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Bourbon, Tennessee Whiskey & Rye
Born in the USA Whiskies
"First Ya' Swaller....Then Ya' Holler...."
Among the first settlers who brought their whiskey making traditions to the US were the Scotch-Irish of
Western Pennsylvania. Although whiskey was produced throughout the colonies (George Washington was
among the noted whiskey producers of the time), these settlers of Pennsylvania are where bourbon's roots
began. To help finance the revolution, the Continental Congress put a tax on whiskey production. So
incensed were the settlers of Western Pennsylvania that they refused to pay. To restore order in the
ensuing "Whiskey Rebellion" of 1791, Washington was forced to send the army to quell the uprising. To
avoid further troubles with the tough and stubborn Scotch-Irish settlers, Washington made a settlement
with them, giving incentives for those who would move to Kentucky. The significance of this is that while
the earliest whiskies were made primarily from rye, this was about to change with their move and
"Bourbon" would be born.

The Governor of Virginia, Thomas Jefferson, offered pioneers sixty acres of land in Kentucky if they would
build a permanent structure and raise "native corn". No family could eat sixty acres worth of corn a year
and it was too perishable and bulky to transport for sale; if it were turned into whiskey, both problems
could be solved. This corn based whiskey, which was a clear distillate, would become "bourbon" only after
two coincidentally related events happened. The French, having at that time their own territories in North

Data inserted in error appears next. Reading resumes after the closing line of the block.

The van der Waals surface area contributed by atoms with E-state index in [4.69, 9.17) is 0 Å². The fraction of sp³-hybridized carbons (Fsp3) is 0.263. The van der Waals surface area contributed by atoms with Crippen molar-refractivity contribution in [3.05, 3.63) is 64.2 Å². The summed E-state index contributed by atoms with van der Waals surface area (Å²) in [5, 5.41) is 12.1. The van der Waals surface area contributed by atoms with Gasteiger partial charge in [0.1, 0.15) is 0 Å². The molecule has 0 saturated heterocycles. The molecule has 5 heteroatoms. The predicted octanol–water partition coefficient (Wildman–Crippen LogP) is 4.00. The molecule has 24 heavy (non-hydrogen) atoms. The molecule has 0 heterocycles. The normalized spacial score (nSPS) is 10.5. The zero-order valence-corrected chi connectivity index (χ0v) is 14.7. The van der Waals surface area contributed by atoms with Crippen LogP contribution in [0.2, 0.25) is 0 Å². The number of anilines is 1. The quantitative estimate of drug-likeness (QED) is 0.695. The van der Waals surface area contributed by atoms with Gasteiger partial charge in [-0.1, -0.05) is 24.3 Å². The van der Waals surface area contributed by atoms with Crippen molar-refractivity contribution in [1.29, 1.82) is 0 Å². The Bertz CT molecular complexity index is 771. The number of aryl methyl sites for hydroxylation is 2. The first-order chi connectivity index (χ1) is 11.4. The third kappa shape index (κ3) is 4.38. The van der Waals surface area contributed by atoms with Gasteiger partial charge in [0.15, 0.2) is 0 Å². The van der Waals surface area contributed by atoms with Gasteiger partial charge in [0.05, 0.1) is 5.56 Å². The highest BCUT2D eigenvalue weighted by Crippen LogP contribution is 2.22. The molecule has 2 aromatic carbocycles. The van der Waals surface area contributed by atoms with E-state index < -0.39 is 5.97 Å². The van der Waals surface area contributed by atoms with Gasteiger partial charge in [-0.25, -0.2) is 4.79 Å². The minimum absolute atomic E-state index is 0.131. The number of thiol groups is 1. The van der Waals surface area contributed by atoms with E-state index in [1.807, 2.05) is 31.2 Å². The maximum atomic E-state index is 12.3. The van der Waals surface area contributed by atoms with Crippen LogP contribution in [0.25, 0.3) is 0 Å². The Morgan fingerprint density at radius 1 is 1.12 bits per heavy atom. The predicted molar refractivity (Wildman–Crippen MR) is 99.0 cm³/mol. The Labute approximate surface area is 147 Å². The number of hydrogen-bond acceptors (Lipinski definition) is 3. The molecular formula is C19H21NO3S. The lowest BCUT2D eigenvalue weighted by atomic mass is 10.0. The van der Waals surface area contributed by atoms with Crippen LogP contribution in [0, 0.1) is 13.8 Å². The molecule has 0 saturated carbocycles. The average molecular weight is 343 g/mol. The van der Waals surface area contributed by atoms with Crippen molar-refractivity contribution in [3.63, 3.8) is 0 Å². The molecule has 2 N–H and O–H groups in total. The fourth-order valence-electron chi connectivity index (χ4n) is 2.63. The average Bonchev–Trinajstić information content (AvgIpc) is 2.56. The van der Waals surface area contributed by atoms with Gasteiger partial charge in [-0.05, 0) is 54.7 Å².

America, assisted in the War of Independence against the British. In acknowledgment of this, French
names were subsequently used for new settlements or counties. In the Western part of Virginia, the then
county of Kentucky, was subdivided in 1786. One of these subdivisions was named Bourbon County, after
the French Royal House. Kentucky became a state in 1792 and Bourbon one of its counties.

Although Evan Williams, in 1783, might have been the first commercial distiller in Louisville, Bourbon is
sometimes considered to have begun with the Reverend Elijah Craig from Bourbon County. The legend
goes that to save money he used old barrels to transport his whiskey to market in New Orleans. He
charred the barrels before filling them, thus after his whiskey made the long trip to market, it had
"mellowed" and taken on a light caramel color from the oak. Being from Bourbon County he started calling
the whiskey "Bourbon". Interestingly today, there is no whiskey produced in Bourbon County.

In 1964, a congressional resolution protected the term "Bourbon" and only since then has the product been defined. Bourbon must
be at least 51% corn. Generally 65% - 75% corn is used, together with about 10% barley and the balance rye or wheat (some, like
Makers Mark and Rebel Yell, use no rye at all). It must be aged for at least 2 years (but usually 4 years or longer) in charred new